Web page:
Praught-Leer ‘complete’ after family connection
The winsome smile Aisha Praught-Leer wears on her face these days is not only because she is inching closer to the top tier in the women’s 3000m steeplechase.
The Commonwealth Games champion toldThe Gleaner that she is also beaming because of the rewards she is reaping now for deciding to unearth the roots of her biological father, Joseph Grant.
Praught-Leer, who was born and raised in the American midwest, sought answers to lingering questions in her head about her biological roots in 2013, and, after she reconnected with Grant, she decided to represent Jamaica in athletics.
The 29-year-old admits that it was a daunting task, but she is happy she took the risk as she now feels like a complete person.
“I always knew I was Jamaican,” she said. “That was always part of my upbringing, but I never had a personal relationship with my father.
“My mom and dad, who raised me, provided me with a beautiful life. I wanted for nothing growing up, but there was always a question, but I couldn’t really go there until I was ready,” she said.
“I used to think that maybe if I meet my Jamaican family, maybe they don’t like me. There is a few elements of changing your life and uprooting everything you thought you knew about yourself, to letting more information in, and you see so many stories of where it just doesn’t go well. But luckily for me, it went well and it provided a fullness to my life, that wasn’t there.”
Praught-Leer’s mother, Molly lived with Grant in Jamaica during their relationship, but went back to the United States when she was three months pregnant with the distance runner as the relationship had broken down.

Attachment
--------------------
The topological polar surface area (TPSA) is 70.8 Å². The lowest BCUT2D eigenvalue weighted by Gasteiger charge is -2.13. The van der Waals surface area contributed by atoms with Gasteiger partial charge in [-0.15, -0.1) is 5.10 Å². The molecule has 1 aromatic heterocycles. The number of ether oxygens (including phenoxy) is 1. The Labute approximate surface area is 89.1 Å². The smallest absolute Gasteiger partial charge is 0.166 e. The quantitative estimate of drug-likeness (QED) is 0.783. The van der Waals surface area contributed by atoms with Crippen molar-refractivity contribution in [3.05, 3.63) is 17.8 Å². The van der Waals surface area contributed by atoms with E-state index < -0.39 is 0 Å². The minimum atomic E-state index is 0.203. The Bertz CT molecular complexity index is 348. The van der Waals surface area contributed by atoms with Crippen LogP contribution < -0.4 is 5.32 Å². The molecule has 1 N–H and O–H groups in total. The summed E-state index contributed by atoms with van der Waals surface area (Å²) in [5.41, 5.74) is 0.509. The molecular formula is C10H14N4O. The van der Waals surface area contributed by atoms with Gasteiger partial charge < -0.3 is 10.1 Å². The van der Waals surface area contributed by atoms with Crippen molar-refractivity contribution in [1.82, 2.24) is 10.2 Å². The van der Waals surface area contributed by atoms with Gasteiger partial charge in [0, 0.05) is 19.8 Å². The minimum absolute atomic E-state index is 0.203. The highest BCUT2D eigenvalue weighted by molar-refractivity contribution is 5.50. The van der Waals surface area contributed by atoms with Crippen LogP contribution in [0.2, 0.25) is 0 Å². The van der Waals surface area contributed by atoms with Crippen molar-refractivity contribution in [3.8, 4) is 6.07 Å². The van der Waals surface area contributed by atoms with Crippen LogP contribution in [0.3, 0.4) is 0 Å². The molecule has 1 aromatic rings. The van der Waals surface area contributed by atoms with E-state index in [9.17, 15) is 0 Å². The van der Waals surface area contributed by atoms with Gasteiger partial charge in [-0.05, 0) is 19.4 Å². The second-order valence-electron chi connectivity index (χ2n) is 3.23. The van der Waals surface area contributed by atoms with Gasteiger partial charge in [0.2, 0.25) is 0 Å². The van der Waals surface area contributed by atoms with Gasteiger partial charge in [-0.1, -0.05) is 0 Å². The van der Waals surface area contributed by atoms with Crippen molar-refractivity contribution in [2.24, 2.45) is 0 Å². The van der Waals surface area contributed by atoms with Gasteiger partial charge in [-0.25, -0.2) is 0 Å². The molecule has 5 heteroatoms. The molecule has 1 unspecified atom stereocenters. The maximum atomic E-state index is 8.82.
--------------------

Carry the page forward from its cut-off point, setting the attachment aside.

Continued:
She raised Praught-Leer with her husband Jerome Praught, whom the national record holder credits for understanding her wish to want to connect to her roots.
“I am so lucky and thankful that the family who raised me and the family of my genetics have come together and made it really smooth and positive, and everybody is interested in how we can get to know each other,” she said. “It was important for me to express to my father, who raised me, that ‘you are still my father, but he (Grant) is also my father, and you (Molly) are my mom. I just give my parents credit for being so open-minded. We can have honest conversations and accept each other.”
She continued: “When we were in Rio de Janeiro (for the 2016 Olympic Games), it was remarkable because both of my families stayed together. My American parents and my Jamaican father stayed in the same AirBNB. And that explained how my American parents are.”
Whenever she visits Jamaica, Praught-Leer skips the hotels in Kingston and on the north coast for the easy streets and gentle hills of Bog Walk, St Catherine where her father is from.
“It is just my way of trying to deepen my relationship with my father’s family, and so I always stay there,” she said.